A few weeks ago, I posted an outlook for all of the April Democratic primaries. This outlook included my initial estimate for the New York primary, showing Bernie Sanders at 38.8% in the Empire State. We are all aware that both candidates have been campaigning relentlessly in New York, and for that reason I didn’t believe that the needle would really move much from the initial estimate. This assumption of mine is based on the concept of “dynamic equilibrium” that I learned about in my Political Science senior seminar during my undergrad, from a book called The Gamble that covered the 2012 general election. The idea is that, if both candidates are campaigning with approximately the same vigor and intensity in a state, they will both likely get about the same amount of media coverage there, capture the same number of votes in that time frame, etc. It’s a useful way to think about elections. Anyways, it does appear that Hillary Clinton has lost a very small amount of ground compared to my original estimate. Here are my final numbers for New York:
I am expecting Bernie to do a couple of points better than the original outlook for a couple of reasons. First, his Facebook presence has become barely more favorable than it was, settling out at 70.00% of Democrat likes. This is similar to Virginia (70.37%), Florida (69.56%), and Iowa (71.87%). Secondly, his relative search interest on Google is decent; with the three day relative average coming in at about 2.05-2.1. This is in the ballpark of Illinois (2.05), Oklahoma (1.98), and Nebraska (2.02). The demographic makeup of the state, as well as the closed primary contest format still remain the greatest hurdle to any good Sanders performance in New York.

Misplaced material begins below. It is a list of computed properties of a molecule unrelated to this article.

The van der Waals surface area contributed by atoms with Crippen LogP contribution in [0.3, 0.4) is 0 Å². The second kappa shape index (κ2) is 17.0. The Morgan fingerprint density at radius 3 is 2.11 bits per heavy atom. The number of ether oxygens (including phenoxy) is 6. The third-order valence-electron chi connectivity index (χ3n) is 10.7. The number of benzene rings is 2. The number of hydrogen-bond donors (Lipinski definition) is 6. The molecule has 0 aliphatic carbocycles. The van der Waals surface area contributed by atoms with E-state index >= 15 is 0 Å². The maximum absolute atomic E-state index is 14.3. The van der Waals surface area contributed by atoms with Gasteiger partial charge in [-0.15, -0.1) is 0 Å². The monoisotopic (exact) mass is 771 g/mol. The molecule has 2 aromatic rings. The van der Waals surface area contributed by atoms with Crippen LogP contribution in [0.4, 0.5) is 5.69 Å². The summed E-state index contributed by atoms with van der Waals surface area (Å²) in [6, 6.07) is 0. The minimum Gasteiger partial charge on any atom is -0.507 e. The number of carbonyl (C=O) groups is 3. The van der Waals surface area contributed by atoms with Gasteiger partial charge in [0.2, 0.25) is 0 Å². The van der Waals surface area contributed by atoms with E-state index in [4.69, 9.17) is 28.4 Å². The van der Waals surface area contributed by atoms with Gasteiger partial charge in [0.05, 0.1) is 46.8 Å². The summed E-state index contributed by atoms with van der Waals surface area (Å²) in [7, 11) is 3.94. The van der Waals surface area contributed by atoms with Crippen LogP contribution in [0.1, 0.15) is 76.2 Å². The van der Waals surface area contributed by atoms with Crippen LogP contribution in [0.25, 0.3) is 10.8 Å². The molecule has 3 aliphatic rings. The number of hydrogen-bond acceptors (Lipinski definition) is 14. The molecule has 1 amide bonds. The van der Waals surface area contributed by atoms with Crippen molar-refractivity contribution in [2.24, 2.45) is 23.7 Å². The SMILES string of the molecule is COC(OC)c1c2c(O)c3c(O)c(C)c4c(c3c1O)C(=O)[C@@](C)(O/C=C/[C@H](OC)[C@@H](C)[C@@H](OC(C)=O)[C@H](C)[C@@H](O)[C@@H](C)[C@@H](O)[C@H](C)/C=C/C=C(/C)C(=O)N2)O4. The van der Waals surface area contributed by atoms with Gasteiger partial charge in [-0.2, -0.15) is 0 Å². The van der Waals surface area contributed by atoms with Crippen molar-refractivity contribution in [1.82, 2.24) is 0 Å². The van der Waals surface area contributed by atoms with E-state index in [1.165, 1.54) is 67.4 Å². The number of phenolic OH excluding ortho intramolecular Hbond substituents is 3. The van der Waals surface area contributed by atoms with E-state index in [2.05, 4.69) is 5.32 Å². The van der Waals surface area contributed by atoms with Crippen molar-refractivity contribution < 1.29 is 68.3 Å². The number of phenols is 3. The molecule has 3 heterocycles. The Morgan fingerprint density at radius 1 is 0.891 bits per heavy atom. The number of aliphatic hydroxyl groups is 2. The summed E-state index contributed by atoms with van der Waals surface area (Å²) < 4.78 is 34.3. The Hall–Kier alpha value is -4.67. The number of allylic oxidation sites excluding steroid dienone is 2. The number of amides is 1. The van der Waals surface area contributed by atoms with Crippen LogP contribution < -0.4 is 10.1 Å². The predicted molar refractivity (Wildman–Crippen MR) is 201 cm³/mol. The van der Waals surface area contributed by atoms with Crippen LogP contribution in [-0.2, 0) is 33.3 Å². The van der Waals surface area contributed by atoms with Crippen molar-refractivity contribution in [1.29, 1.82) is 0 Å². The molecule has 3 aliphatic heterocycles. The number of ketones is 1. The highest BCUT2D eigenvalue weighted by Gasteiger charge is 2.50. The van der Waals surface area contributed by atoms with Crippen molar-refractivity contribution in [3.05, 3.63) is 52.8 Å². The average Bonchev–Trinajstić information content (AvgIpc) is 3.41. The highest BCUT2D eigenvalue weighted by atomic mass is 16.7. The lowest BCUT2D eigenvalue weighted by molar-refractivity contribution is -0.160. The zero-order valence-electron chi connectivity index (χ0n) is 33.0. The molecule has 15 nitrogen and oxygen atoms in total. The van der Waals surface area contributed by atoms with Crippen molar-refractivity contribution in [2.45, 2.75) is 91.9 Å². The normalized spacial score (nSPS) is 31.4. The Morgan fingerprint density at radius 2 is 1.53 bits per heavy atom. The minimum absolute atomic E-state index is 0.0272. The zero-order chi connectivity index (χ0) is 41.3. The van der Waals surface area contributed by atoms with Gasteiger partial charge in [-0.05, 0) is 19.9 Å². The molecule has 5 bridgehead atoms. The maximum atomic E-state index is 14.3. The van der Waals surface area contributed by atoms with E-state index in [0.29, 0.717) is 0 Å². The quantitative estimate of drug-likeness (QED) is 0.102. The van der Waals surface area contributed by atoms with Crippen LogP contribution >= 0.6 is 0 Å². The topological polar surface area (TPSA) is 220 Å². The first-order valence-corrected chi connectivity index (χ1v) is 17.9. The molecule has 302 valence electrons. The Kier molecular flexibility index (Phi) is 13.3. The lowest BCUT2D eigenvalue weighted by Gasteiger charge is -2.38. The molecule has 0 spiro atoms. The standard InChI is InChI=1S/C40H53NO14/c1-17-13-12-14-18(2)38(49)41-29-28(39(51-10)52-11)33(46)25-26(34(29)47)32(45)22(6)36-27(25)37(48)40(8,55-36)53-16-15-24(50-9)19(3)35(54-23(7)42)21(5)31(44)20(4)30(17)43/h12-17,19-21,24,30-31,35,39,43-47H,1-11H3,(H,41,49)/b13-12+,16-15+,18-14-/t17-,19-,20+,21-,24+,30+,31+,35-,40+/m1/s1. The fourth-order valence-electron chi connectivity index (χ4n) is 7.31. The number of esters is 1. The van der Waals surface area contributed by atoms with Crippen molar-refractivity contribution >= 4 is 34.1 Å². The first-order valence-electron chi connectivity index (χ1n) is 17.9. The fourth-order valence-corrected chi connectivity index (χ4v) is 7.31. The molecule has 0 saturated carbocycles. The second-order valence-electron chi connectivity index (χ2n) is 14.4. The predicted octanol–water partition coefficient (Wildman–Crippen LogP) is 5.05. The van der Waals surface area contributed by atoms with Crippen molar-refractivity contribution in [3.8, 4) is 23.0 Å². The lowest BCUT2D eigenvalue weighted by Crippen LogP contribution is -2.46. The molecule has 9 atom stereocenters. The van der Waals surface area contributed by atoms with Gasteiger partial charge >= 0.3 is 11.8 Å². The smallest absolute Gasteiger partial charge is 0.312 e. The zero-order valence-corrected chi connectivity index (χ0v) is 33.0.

I am somewhat inclined to believe that New York’s unique primary rules will alter the results of tomorrow’s primary more in favor of Hillary. To vote in the Democratic primary, voters had to have been registered a Democrat by the end of 2015. My belief is that this will most certainly disproportionately affect Sanders supporters. A good friend of mine refers to the New York primary as the most closed primary of the season, and it will be interesting to see if that setup produces results that vary widely from the above projection. Thanks for reading.